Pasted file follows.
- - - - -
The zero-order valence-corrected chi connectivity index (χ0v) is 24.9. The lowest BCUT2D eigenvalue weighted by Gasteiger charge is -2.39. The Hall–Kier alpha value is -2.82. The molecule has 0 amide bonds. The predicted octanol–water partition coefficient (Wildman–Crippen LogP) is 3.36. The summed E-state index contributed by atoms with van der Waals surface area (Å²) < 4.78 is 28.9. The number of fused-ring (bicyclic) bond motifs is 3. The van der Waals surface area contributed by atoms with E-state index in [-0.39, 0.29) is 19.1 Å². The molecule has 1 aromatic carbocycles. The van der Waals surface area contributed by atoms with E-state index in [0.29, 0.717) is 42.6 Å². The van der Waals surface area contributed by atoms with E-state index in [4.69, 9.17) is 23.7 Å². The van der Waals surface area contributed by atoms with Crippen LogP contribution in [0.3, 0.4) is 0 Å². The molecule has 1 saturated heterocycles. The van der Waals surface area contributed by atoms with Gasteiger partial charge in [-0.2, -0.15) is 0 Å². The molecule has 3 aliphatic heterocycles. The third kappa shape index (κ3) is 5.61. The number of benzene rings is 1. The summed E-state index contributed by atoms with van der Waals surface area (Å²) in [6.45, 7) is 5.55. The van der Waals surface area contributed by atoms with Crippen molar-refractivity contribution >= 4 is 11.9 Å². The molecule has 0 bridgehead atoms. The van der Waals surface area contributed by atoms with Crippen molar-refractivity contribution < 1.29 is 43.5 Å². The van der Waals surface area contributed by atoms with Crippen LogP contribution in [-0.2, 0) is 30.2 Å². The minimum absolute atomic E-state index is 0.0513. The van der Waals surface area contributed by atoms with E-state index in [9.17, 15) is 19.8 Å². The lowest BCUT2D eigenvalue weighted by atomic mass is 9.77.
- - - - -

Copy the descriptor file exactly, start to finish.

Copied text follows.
The zero-order valence-corrected chi connectivity index (χ0v) is 24.9. The lowest BCUT2D eigenvalue weighted by Gasteiger charge is -2.39. The Hall–Kier alpha value is -2.82. The molecule has 0 amide bonds. The predicted octanol–water partition coefficient (Wildman–Crippen LogP) is 3.36. The summed E-state index contributed by atoms with van der Waals surface area (Å²) < 4.78 is 28.9. The number of fused-ring (bicyclic) bond motifs is 3. The van der Waals surface area contributed by atoms with E-state index in [-0.39, 0.29) is 19.1 Å². The molecule has 1 aromatic carbocycles. The van der Waals surface area contributed by atoms with E-state index in [0.29, 0.717) is 42.6 Å². The van der Waals surface area contributed by atoms with E-state index in [4.69, 9.17) is 23.7 Å². The van der Waals surface area contributed by atoms with Crippen LogP contribution in [0.3, 0.4) is 0 Å². The molecule has 1 saturated heterocycles. The van der Waals surface area contributed by atoms with Gasteiger partial charge in [-0.2, -0.15) is 0 Å². The molecule has 3 aliphatic heterocycles. The third kappa shape index (κ3) is 5.61. The number of benzene rings is 1. The summed E-state index contributed by atoms with van der Waals surface area (Å²) in [6.45, 7) is 5.55. The van der Waals surface area contributed by atoms with Crippen molar-refractivity contribution >= 4 is 11.9 Å². The molecule has 0 bridgehead atoms. The van der Waals surface area contributed by atoms with Crippen molar-refractivity contribution < 1.29 is 43.5 Å². The van der Waals surface area contributed by atoms with Crippen LogP contribution in [-0.2, 0) is 30.2 Å². The minimum absolute atomic E-state index is 0.0513. The van der Waals surface area contributed by atoms with E-state index in [9.17, 15) is 19.8 Å². The lowest BCUT2D eigenvalue weighted by atomic mass is 9.77.